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Shannon Marie Maloney

BA (Hons), magna cum laude


DPhil student

  • American Rotary Scholar (2018-2019)

Exploring Mechanisms of Change in Mindfulness-Based Programs

 Alongside Professor Willem Kuyken, Dr. Christina Surawy,  and Professor Maryanne Martin, my research aims to elucidate mechanisms of change that explain how and why mindfulness-based programs predict change in symptoms of anxiety and depression in the general population. Some hypothesized mechanisms include interoceptive awareness, decentring, attentional control, and self-compassion. The way in which we intend to explore possible mechanisms of change is through dismantling trials; specifically looking at how individual meditation practices (body scan, befriending, breath, and mindful movement) operate in isolation rather than in combination of each other. Whilst keeping in mind the MBCT framework, we hypothesize that there are ‘universal’ mechanisms shared between these different meditation practices but also ‘specific’ mechanisms that are more sensitive to change after completing a particular mindfulness practice. Other research objectives include exploring dose-response, in regards to understanding the dosage of treatment (mindfulness practice) required to elicit change in a range of outcome variables in the short-term and the longer-term.


 

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Exploratory study of how and why mindfulness works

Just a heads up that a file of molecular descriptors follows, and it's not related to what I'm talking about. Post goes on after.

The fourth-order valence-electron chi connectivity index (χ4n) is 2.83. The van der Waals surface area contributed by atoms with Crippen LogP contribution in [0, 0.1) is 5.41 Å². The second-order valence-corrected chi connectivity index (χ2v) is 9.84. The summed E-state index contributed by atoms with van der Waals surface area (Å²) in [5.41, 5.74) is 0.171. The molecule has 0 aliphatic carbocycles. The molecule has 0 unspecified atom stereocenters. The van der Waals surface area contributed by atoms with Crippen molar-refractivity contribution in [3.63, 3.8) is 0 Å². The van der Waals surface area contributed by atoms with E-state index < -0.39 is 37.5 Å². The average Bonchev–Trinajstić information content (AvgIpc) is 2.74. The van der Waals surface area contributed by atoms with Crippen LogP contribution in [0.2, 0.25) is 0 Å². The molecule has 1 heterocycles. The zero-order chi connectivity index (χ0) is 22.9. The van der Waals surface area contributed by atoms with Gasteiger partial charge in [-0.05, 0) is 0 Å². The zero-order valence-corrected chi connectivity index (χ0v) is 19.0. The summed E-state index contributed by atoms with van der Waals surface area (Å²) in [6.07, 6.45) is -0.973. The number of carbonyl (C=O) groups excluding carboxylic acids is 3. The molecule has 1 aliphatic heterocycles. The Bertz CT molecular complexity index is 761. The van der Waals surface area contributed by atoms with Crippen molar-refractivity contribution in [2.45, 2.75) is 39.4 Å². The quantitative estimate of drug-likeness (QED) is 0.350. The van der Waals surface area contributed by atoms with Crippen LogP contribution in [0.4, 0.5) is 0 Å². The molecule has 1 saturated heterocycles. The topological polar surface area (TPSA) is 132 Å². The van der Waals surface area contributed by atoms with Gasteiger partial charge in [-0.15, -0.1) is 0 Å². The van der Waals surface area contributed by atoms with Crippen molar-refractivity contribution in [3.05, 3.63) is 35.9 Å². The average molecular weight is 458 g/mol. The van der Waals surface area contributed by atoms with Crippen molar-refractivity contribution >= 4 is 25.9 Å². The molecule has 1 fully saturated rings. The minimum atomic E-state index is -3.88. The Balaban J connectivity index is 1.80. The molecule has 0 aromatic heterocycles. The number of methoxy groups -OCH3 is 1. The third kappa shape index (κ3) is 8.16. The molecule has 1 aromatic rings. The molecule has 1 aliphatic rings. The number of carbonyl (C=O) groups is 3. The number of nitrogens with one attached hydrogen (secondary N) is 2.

VOLUNTEERS WANTED FOR ONLINE MINDFULNESS STUDY

Ethics Approval Reference: R64751/RE001

Numerous studies have demonstrated that practising mindfulness can improve a variety of mental and physical health outcomes. However, there is a limited understanding of how and why mindfulness works. The aim of this research is to uncover this ‘how’ and ‘why’.

Are you 18 years old or over? Have you completed a mindfulness-based cognitive therapy (MBCT) program? If yes, then join our two-week mindfulness study!

What would I be invited to do?

  • Complete a brief guided mindfulness practice every day for two weeks
  • Keep track of a daily journal log for two weeks
  • Attend two 1.5 hour sessions online using Microsoft Teams, which will include completing online questionnaires and a novel colouring task!

If you are interested and would like more information please contact Shannon Maloney at  shannon.maloney@psych.ox.ac.uk